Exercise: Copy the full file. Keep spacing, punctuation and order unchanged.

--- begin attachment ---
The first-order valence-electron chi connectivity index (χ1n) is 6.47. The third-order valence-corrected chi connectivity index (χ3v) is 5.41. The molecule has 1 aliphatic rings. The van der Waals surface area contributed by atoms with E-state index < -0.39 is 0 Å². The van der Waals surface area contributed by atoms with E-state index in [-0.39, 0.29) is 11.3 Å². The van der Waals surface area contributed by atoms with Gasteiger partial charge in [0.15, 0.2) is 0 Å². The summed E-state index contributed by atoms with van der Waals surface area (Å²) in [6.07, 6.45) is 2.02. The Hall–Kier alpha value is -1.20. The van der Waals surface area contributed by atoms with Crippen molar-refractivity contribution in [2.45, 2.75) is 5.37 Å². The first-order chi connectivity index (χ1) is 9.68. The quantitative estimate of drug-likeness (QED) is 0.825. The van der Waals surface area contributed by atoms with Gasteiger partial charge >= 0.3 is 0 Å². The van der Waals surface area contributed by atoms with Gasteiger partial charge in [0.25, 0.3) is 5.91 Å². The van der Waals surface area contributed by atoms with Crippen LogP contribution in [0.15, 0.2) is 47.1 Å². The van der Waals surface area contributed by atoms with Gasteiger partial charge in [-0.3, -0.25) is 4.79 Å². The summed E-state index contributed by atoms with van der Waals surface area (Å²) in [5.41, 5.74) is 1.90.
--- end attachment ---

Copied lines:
The first-order valence-electron chi connectivity index (χ1n) is 6.47. The third-order valence-corrected chi connectivity index (χ3v) is 5.41. The molecule has 1 aliphatic rings. The van der Waals surface area contributed by atoms with E-state index < -0.39 is 0 Å². The van der Waals surface area contributed by atoms with E-state index in [-0.39, 0.29) is 11.3 Å². The van der Waals surface area contributed by atoms with Gasteiger partial charge in [0.15, 0.2) is 0 Å². The summed E-state index contributed by atoms with van der Waals surface area (Å²) in [6.07, 6.45) is 2.02. The Hall–Kier alpha value is -1.20. The van der Waals surface area contributed by atoms with Crippen molar-refractivity contribution in [2.45, 2.75) is 5.37 Å². The first-order chi connectivity index (χ1) is 9.68. The quantitative estimate of drug-likeness (QED) is 0.825. The van der Waals surface area contributed by atoms with Gasteiger partial charge >= 0.3 is 0 Å². The van der Waals surface area contributed by atoms with Gasteiger partial charge in [0.25, 0.3) is 5.91 Å². The van der Waals surface area contributed by atoms with Crippen LogP contribution in [0.15, 0.2) is 47.1 Å². The van der Waals surface area contributed by atoms with Gasteiger partial charge in [-0.3, -0.25) is 4.79 Å². The summed E-state index contributed by atoms with van der Waals surface area (Å²) in [5.41, 5.74) is 1.90.